Sometimes critics describe a film as pointless. I’m not sure how valid a critique that is as really it could be applied to all films save for documentaries that raise awareness of an issue that has thus far been ignored. Gus Van Sant’s Restless is a film that has been described as pointless. I disagree.
Restless is the story of Enoch (Henry Hopper). He lives with his aunt as his parents have passed away and doesn’t attend school. Instead, he fills his days attending strangers’ funerals and playing battleships with a Kamakaze pilot named Hiroshi.
One day he attends the funeral of a teenage boy who has died from cancer. Whilst there he encounters Annabel (Mia Wasikowska), who offers her friendship but Enoch’s not interested. They later bump in to each other and she slowly persuades him to become her friend. As time passes they start dating and she confides in him that she has terminal cancer which is really why she knew the boy that had died. Annabel appears to have dealt with her inevitable passing away and seems resigned to her fate, but not to lie down and let life pass her by. She wishes to experience all that life can throw at her before it’s taken away. Enoch appears unfazed until it becomes clear that Annabel’s remaining time is short. He then transforms from self obsessed loner to an individual obsessed with ensuring his first love does not leave him.
Restless is a film about mortality, that much is clear. However, I think it’s also a film about grief and how it can skew perceptions of life to such an extent that one ends up retreating in to yourself and only someone really special can drag you back out again. If you have ever been unfortunate enough to experience such grief you’ll understand what I mean. If you’ve been lucky enough to never experience that then this film goes some way to sharing the experience.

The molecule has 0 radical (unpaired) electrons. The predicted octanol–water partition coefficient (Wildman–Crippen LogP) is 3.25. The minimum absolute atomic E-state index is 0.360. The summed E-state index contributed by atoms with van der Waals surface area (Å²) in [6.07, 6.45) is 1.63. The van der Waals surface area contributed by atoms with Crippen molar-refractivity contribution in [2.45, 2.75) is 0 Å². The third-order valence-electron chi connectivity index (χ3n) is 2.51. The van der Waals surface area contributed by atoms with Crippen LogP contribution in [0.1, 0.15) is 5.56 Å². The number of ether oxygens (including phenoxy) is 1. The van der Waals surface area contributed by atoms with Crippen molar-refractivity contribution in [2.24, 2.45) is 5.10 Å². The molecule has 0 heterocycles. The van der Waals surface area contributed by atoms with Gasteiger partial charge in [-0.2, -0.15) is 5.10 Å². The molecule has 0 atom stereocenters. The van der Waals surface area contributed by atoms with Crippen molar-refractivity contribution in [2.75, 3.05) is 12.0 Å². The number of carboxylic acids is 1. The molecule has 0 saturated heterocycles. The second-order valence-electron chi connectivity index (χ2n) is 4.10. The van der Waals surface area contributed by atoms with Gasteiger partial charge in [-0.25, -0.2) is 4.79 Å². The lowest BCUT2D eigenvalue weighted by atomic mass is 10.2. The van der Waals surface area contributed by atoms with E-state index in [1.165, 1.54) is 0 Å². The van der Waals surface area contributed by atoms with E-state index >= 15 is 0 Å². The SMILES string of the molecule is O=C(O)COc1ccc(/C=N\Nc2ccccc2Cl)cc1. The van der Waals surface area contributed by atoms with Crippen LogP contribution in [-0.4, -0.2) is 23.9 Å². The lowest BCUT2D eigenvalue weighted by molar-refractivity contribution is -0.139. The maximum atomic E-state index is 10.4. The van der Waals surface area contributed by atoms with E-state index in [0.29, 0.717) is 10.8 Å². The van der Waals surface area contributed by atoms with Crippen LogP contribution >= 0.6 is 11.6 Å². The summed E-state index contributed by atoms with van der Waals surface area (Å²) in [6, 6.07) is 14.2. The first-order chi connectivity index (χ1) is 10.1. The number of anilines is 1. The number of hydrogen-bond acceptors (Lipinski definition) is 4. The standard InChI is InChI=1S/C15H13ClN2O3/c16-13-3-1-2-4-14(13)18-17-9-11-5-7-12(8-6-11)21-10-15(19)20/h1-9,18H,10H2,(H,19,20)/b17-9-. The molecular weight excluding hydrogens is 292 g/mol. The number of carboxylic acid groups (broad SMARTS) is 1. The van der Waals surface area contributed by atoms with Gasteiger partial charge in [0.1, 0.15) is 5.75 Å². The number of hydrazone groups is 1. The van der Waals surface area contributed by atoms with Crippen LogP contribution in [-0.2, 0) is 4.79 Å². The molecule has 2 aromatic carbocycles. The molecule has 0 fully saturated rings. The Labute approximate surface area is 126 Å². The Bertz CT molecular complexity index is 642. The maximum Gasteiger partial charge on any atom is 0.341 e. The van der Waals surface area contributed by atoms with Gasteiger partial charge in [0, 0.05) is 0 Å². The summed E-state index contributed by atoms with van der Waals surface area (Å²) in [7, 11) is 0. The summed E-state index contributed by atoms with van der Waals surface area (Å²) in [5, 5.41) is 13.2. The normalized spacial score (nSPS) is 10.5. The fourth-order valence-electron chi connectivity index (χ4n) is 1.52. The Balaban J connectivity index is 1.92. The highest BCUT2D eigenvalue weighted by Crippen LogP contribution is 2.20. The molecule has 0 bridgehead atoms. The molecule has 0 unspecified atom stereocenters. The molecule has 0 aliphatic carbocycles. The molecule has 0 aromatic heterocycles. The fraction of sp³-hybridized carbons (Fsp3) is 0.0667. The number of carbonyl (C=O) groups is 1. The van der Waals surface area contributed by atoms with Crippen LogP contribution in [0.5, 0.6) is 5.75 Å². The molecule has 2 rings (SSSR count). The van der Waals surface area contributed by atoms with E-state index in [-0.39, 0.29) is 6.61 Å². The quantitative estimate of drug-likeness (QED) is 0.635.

It’s obvious from the beginning that Hiroshi is a figment of Enoch’s imagination. Whilst he’s present in the scenes there are often cutaways which depict Enoch playing battleships against an empty space. Hiroshi is the part of Enoch that he can’t let out. The part that doesn’t like Annabel initially because she’s likely Enoch’s only chance of accepting his past and moving on. In some ways I don’t think Enoch wanted to move on until he met Annabel. Slowly, as Enoch’s subconscious realises he’s in the first flush of love with Annabel so does Hiroshi begin to accept her.
As Restless progresses it becomes apparent that Annabel’s death may be the one chance Enoch has at accepting that people die and whilst you will always miss them, you have to move on in the best way that you can. Enoch is not so enamoured with this idea and attempts to physically reverse the march of death by smashing up a doctor’s office. The doctor takes it in his stride and the juxtaposition of a normal person’s experience of death and that of a medic’s is laid bare. Ultimately Enoch accepts Annabel’s fate also, grows from it and uses it to find some closure relating to his parents’ death.
I liked Restless. I liked it a lot. I know it won’t be everyone’s cup of tea. It has an air of dark whimsy about it and in typical Van Sant style is slow to build to a crescendo. But once it arrives, it’ll leave you thinking…and for a long time afterwards if you’re anything like me.